Another aspect of the cases in this book was the struggle between co-conspirators or parties within the social circle around the murder. That is what I think makes the true crime genre of books, television, and movies so popular. There’s plenty of that drama in the book, before and after the murders. Many or most of the murders were stupid and pointless even from the criminal point of view. Sometimes a person gets themselves killed, such as the teller in Northfield. I don’t consider his brave actions the same as in other instances where there’s a bigger picture to consider.. and maybe where risking ones life may be worth the risk. I think it’s pretty clear that most people who commit murders suffer from some degree of mental illness, chiefly because the crimes don’t even make any sense. There’s often no gain, even from a vengeance angle.

Chapter 14, ‘The Case of the Convenient Cliff’, relives the account of who I believe to be the worst scoundrel in the book… Frederick T. Price. He destroyed his wife—a totally innocent, slight woman—in a poorly thought out plot for inheritance. That was the only case where I was hoping throughout that he would meet justice, although the death penalty had been eliminated by the early 1900s. He deserved to be hanged.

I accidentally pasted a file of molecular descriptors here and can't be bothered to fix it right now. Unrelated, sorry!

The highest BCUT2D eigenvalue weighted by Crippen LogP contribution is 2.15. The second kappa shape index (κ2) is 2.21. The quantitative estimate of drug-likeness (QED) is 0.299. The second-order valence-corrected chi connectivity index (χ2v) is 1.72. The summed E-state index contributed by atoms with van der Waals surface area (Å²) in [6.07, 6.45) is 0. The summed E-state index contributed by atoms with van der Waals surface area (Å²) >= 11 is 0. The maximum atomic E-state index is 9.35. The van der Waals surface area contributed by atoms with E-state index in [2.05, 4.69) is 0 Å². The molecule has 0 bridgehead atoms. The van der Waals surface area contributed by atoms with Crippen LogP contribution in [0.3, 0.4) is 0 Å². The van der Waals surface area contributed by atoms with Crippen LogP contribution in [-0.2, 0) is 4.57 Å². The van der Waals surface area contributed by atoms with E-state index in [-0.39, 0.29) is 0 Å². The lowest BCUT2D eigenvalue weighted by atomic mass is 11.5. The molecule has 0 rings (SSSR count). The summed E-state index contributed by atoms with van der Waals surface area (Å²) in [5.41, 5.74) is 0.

On a side note, the book shows an old photograph of the original Ramsey County courthouse. I really like the architecture of this small building, which had two main floors, an attic-like floor above, what looks like a windowed dome at the top, I'm guessing a basement, and with the county jail detached in the rear. You can see an image in part one. It was constructed in 1850, and designed by Dr. David Day, with Roman-syle columns and pointed roof. I couldn't Google the answer as to whether the building is still around, although it has to be I think.


1-20-15 Addition: "The mare Lucy"

I had intended to make mention of a mare named "Lucy," who had witnessed one of the murders. In chapter eleven, 'High Stakes and Green Good', a victim named Kitty Ging was brutally murdered along Minneapolis' Lake Calhoun in a rented buggy driven by Lucy on an evening in 1894.

Kitty had previously driven a quiet, gentle, buckskin mare named Lucy, and she specified that this horse be given her for the evening. At 7:08 P.M. Kitty appeared at the West Hotel, climbed into buggy number twenty-seven, which was waiting for her, stirred Lucy into motion, and drove away. The night of December 3, 1894, was brightly moonlit until 8:30 P.M., when the moon sank below the trees.

After the grisly act.. at 9:10 P.M. the mare Lucy had returned to her stable with buggy number twenty-seven--empty. The horse was cool and gave no indication that it had run away. I was struck by the plight of this gentle animal having to watch a barbaric act, by the "superior species" which she faithfully served, then returning to her stable by herself.